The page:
Counts 4 through 8 charged the defendant with mail fraud in that he settled a personal injury case in favor of Henry E. and May Watson against two groups of defendants for $2,750 and $4,000 respectively in August and September, 1969, and, pursuant to a scheme to defraud and in violation of certain state statutes
prohibiting conversion and forgery, he did not pay the proceeds of the settlement to the Watsons until March, 1970. The indictment alleged that the endorsements of the Watsons on the checks and releases were forged. Five articles of mail matter were mailed by representatives of the insurance companies involved in effecting the settlements of the Watson claims.
Upon defendant's pretrial motion, Count 1 was severed and the prosecution elected to proceed to trial on the mail fraud counts.
The jury found the defendant guilty of Counts 2 and 3, and found him not guilty of Counts 4 through 8. Thereafter, upon motion of the Government, Count 1 was dismissed.
The defendant's pretrial motion to dismiss the indictment was denied.
The defendant's pretrial motion to strike paragraphs 2, 3 and 4 of Counts 2 and 3, and paragraphs 3 and 4 of Counts 4 through 8 was granted.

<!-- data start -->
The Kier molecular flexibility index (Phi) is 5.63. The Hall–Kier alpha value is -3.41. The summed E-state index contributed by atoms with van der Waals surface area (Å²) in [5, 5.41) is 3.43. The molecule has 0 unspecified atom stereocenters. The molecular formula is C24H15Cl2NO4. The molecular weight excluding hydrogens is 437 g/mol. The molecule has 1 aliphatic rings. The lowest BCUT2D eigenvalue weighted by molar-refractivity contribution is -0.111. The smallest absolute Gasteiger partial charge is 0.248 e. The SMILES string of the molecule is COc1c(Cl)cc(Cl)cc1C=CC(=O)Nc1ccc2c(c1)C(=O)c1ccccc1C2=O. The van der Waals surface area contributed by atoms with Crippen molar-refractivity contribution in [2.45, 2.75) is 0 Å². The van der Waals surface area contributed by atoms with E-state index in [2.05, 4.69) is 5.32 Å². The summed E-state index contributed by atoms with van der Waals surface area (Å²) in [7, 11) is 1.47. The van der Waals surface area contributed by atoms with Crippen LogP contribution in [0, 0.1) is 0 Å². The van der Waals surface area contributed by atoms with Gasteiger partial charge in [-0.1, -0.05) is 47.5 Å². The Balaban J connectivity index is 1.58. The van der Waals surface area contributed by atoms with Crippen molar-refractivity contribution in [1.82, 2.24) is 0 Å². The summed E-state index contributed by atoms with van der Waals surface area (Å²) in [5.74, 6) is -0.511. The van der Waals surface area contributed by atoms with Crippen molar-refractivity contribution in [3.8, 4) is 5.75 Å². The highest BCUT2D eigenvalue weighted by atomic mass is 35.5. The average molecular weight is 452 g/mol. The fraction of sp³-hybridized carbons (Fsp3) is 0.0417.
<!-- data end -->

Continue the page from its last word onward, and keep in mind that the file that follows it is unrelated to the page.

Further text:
In his motion for a new trial (reasons 1 and 2) the defendant asserts error in that Counts 2 and 3 were not severed from Counts 4 through 8. He cites Rule 8, Fed.R.Crim.P.
Counts 2 through 8 charge violations of the mail fraud statute, 18 U.S.C. § 1341. They are crimes of similar character which may be joined under Rule 8(a). The defendant's burden of showing prejudice under Rule 14, Fed.R.Crim.P. was not met prior to or during the trial. The fact that the jury was able to distinguish between the counts, finding defendant guilty of Counts 2 and 3 involving the Hommer conversion and mail frauds, and finding defendant not guilty as to Counts 4 through 8, involving the Watson conversion and mail frauds aided by forgeries, is strongly indicative that there was insufficient prejudice to have justified separate trials under Rule 14, Fed.R.Crim.P. Obviously, the evidence of guilt as to Counts 2 and 3 was not used by the jury to carry over or infer guilt as to Counts 4 through 8 upon which the defendant was found not guilty. United States v. Hatcher, 423 F.2d 1086 (5th Cir. 1970). See also, United States v. Tillman, 470 F.2d 142 (3rd Cir. 1972). The fact that 2 1/2 years separated the Hommer conversion from the Watson conversion is insufficient in itself to show prejudice resulting from refusal to sever Counts 2 and 3 from Counts 4 through 8, United States v. Hatcher, supra, at 1089. Common to all counts was the defendant's alleged scheme to conceal the receipt of his clients' money, his conversion of those funds, and use of the mails as essential parts of the scheme. Cf. United States v. Weber, 437 F.2d 327 (3rd Cir. 1970).